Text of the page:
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Reading in transliteration: katua
Reading in original script: K dA24 sT2 dU3 dA22 d

Object: BG·15 Parre (spindle whorl)
Position: top
Direction of writing: dextroverse
Script: perh. North Italic script
Letter height: 0.8–1.9 cm0.315 in <br />0.748 in <br />
Number of letters: 5
Number of words: 1
Number of lines: 1
Workmanship: scratched after firing
Condition: complete

Archaeological culture: unknown [from object]
Date of inscription: 5th century BC (?) [from object]

Type: unknown
Language: perhaps Celtic
Meaning: 'Katua' (?)

Alternative sigla: Morandi 2004: 207

Sources: Morandi 2004: 653 f. no. 207



First published in Poggiani Keller 1991: 440.

Images in Poggiani Keller 1991: tav. LXVIIb (photo), Morandi 2001: fig. 4 (photo and drawing, the latter = Morandi 2004: 656, fig. 24.207), Morandi 2004: tav. XXVII.207 (photo), Morandi 2007: 288, fig. 280.19 (drawing) and 296, fig. 93 (photo [mirrored along the x-axis]).

The inscription is judged to be "di difficile decifrazione" by Solinas 1995: 384, who does not offer a reading. The reading katua is Morandi's. Morandi acknowledges the existence of various "tratti parassitari", but states that they do not impede the reading. His segmentation of the collection of lines into discrete letters, however, is doubtful. The difficulty of writing in a tight circle goes only so far to explain why some of the letters are turned by 90°; putative kappa could be considered the ill-judged starting point of the inscription, but the position of tau is unmotivated, as is the different orientation of the two alphas (A24 s vs. A22 d). Also it must be said that the orientation of kappa would suggest the other alpha (the one that is the final letter in Morandi's reading) as the second letter.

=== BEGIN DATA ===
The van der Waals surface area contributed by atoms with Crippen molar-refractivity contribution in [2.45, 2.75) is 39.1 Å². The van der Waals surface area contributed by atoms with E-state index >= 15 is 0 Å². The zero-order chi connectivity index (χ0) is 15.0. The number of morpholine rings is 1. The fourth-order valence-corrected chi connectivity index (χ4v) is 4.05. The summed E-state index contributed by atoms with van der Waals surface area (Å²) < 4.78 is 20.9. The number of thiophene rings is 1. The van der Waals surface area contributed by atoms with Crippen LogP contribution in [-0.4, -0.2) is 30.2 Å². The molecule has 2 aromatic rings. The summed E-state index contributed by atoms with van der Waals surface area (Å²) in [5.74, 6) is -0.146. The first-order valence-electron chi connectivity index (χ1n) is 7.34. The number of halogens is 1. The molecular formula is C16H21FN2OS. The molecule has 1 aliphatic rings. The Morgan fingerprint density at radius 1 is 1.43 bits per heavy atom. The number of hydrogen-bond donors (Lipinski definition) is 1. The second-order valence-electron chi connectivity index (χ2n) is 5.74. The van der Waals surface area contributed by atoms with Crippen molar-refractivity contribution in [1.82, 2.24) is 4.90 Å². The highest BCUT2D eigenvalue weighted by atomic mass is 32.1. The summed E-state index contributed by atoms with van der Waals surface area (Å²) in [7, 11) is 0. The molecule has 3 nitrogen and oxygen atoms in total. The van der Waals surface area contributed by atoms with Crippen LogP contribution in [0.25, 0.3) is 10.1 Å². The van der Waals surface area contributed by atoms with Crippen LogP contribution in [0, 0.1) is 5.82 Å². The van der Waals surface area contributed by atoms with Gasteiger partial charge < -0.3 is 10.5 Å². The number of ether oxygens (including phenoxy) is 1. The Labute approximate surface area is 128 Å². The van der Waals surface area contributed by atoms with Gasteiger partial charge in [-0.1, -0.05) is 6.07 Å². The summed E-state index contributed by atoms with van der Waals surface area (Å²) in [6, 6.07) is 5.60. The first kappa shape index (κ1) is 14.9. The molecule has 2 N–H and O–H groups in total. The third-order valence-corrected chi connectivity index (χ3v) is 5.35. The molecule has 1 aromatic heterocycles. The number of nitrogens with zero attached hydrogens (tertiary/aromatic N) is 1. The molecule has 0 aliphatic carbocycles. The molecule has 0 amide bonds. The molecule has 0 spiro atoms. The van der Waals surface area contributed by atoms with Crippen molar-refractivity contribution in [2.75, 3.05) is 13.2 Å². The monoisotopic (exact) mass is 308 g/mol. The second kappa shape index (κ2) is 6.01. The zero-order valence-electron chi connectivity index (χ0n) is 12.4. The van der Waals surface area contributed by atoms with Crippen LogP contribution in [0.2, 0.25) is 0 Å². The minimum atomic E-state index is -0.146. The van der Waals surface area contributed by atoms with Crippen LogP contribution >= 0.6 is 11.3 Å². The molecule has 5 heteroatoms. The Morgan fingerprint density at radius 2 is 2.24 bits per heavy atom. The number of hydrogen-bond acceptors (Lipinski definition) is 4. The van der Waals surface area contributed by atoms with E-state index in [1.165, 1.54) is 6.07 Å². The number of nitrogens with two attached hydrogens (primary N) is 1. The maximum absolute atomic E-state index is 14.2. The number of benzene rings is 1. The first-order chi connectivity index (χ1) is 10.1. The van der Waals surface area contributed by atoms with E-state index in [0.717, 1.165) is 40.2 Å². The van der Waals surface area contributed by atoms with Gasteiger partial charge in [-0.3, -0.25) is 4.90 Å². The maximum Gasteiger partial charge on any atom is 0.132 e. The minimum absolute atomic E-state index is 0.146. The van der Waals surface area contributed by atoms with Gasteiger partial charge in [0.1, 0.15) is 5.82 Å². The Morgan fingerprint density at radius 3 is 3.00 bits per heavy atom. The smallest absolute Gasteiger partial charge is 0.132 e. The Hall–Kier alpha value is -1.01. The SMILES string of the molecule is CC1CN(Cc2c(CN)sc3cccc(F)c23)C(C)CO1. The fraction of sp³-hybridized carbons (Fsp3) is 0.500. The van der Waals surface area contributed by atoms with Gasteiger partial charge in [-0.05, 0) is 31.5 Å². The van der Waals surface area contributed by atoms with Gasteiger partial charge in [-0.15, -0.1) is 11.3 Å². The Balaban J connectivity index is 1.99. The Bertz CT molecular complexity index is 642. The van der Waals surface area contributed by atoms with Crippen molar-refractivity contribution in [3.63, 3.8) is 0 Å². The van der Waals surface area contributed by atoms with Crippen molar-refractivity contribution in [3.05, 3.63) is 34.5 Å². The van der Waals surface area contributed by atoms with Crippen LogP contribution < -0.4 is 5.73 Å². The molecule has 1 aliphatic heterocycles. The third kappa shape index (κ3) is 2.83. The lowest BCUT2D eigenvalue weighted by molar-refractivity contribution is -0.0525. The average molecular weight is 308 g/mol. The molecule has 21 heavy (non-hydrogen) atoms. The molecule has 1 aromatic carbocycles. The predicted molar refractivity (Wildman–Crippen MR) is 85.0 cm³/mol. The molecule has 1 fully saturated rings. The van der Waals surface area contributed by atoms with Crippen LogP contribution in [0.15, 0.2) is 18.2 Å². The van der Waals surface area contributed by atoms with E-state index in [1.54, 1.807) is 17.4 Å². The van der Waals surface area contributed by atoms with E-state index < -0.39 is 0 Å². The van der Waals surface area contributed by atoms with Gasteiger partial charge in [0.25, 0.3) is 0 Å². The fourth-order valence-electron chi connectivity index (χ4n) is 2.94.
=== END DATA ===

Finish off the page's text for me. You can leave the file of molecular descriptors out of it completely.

Assuming that the reading is valid, Morandi's suggestion that the inscription is a votive text with a feminine name as expected on an object from the feminine sphere is feasible. Considering that Parra had strong ties to the inner-Alpine region and the spindle whorl is not a typically Golaseccan object, it must be pointed out that no clear decision can be made regarding the alphabet used in the inscription, but katua can be analysed as Celtic.

Morandi 2004: 654 and 2007: 296 f., no. 20 dates the inscription to the 4th century BC based on the shape of alpha.

Corinna Salomon